Senior author Professor Marco Fritzsche leads the Biophysical Immunology Laboratory – a joint venture between the Rosalind Franklin Institute and Oxford’s Kennedy Institute...
If an astronomer wants to look at a particular space object, they often make use of a panoply of instruments both in space and on the ground that interrogate its properties in different ways. The resulting data are then brought together and aligned, or ‘correlated’, to offer a far deeper understanding of the object than would be possible from one instrument alone.
Similar advantages of correlated imaging have been proposed for the life sciences. Today, stitching together data from optical and electron microscopes is common. However, linking a wider suite of instrumentation providing different data for the same structural or biochemical problem remains undeveloped.
The Correlated Imaging theme will address the primary challenges in amalgamating data from a host of different established and new imaging techniques in the life sciences, so that researchers can build a picture of their target from the centimetre scale, which could be a tumour, all the way down to the picometre scale, which could be the individual atoms within a molecular structure.
New electron optical, X-ray and focused-ion beam instruments will be built. New sample environments will be devised for multi-instrument imaging of identical samples. And new software incorporating the latest advances in big data, artificial intelligence and machine learning will be employed to integrate different data streams across all instruments and length scales.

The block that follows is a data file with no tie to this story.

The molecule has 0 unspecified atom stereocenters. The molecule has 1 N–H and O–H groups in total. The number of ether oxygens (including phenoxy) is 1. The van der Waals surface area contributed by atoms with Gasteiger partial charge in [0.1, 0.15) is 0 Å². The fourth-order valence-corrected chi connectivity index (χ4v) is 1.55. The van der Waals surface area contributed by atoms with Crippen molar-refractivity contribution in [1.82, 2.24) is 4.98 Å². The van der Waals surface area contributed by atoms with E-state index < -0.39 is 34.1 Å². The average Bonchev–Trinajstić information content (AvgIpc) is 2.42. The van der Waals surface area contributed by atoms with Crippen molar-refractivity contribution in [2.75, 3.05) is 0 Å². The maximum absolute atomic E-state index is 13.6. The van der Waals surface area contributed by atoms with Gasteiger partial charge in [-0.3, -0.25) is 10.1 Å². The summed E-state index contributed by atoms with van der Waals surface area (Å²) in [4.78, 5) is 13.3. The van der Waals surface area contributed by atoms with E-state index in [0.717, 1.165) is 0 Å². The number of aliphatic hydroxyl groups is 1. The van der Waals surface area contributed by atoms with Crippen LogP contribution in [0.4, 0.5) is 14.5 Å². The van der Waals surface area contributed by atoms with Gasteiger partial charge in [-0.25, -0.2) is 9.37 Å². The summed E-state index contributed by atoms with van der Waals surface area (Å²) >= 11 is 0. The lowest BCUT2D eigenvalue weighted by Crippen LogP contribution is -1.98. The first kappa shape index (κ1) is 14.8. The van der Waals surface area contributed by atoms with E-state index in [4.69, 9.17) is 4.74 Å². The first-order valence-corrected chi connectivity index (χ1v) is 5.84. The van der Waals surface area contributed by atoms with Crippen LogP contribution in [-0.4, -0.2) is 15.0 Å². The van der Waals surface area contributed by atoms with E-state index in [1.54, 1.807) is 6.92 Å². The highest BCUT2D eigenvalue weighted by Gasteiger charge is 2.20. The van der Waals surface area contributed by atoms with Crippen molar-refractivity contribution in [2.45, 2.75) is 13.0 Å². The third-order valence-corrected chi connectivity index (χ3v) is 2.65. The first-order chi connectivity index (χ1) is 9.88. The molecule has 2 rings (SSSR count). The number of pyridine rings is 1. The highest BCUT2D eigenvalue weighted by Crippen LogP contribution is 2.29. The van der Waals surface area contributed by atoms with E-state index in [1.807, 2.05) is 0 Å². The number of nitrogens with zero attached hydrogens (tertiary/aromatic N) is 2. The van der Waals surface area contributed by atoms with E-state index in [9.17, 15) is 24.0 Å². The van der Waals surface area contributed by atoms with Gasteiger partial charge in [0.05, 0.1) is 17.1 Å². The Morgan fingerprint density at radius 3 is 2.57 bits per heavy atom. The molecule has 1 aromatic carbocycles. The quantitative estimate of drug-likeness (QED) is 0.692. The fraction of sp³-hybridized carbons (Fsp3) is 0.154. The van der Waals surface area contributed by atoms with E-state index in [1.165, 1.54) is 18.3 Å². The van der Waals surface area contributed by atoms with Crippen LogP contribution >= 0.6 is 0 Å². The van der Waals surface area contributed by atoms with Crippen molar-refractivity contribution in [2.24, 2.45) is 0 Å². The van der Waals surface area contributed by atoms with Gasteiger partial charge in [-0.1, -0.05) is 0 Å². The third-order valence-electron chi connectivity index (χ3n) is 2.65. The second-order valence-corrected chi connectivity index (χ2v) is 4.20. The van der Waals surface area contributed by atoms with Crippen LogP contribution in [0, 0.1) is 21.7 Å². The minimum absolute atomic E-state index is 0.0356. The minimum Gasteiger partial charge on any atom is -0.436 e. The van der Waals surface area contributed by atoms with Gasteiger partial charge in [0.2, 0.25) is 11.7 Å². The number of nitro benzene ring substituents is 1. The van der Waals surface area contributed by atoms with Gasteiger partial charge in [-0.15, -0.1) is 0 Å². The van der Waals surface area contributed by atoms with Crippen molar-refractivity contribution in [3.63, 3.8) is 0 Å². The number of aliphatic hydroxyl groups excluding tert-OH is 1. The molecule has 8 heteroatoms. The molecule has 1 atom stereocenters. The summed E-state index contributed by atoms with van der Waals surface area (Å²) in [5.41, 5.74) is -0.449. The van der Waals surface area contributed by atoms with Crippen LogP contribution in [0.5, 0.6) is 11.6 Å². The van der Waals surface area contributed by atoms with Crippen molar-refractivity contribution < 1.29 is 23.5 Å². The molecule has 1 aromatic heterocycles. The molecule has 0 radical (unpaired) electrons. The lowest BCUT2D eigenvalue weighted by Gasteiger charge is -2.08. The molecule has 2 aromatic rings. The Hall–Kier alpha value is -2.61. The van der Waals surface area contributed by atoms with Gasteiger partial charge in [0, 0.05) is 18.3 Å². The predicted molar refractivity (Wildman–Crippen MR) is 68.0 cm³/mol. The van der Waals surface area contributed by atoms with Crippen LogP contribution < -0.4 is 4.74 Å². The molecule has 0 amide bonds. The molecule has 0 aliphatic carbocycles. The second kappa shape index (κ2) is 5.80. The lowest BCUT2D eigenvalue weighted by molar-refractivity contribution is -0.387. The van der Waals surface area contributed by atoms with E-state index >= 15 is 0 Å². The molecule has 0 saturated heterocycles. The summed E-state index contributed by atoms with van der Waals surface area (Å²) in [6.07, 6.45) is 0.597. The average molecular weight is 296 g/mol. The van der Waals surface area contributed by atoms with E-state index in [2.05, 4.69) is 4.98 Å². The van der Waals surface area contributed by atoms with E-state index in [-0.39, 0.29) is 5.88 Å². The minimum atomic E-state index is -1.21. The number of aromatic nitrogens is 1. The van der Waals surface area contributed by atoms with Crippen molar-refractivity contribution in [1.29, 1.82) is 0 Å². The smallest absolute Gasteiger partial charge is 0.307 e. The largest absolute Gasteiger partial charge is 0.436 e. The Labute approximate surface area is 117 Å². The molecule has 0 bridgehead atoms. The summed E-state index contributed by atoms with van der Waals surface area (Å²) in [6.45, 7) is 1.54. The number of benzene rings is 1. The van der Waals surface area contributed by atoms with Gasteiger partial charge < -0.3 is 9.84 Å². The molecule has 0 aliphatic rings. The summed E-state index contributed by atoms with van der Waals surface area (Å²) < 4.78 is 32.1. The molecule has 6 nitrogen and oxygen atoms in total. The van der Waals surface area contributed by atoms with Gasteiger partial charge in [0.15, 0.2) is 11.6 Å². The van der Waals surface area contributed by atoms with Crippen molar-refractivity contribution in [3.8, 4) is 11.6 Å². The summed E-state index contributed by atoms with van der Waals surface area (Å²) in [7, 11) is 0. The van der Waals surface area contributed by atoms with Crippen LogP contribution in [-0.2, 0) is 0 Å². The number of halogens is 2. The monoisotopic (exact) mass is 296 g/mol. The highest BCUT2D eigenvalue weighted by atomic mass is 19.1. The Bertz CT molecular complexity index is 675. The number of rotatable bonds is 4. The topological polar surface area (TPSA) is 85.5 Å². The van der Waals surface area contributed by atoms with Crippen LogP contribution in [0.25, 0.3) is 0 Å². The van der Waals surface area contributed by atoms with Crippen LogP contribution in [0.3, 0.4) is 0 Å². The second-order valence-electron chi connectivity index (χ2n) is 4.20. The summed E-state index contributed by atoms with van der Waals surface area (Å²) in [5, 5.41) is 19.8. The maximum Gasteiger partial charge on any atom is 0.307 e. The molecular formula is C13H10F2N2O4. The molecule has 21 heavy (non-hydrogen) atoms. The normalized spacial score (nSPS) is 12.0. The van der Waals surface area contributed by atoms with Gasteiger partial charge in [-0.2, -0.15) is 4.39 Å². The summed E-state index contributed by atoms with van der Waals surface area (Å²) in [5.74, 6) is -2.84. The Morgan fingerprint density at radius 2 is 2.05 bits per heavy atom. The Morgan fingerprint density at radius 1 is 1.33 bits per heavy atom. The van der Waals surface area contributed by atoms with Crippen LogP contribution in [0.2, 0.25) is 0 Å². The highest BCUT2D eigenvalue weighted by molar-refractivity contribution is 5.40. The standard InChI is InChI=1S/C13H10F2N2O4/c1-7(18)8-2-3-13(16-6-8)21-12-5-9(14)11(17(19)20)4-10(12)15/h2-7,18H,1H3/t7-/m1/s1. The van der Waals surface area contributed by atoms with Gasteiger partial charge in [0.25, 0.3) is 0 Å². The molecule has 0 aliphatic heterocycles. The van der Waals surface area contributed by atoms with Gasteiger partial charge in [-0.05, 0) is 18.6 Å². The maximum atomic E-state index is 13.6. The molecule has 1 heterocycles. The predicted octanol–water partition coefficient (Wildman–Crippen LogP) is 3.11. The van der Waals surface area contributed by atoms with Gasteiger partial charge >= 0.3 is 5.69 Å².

However, innovations in correlated imaging will not be limited to improving the breadth of instruments and spatial resolution available to researchers. A key driver for the theme is also to correlate data over a wider time scale.
Central to this will be the creation of the UK’s first pulsed cryo-electron microscope. Helping alleviate the problem of radiation damage, which currently limits resolution in cryo-electron microscopy, the new instrument will also be able to record images at a million frames per second at close to atomic resolution – a step-change in performance compared to current thousand frames per second instruments. This capability will reveal previously hidden rapid dynamic events in structural biology, including how proteins change under the influence of different drug actions, or how membranes fold and unfold in different biological systems.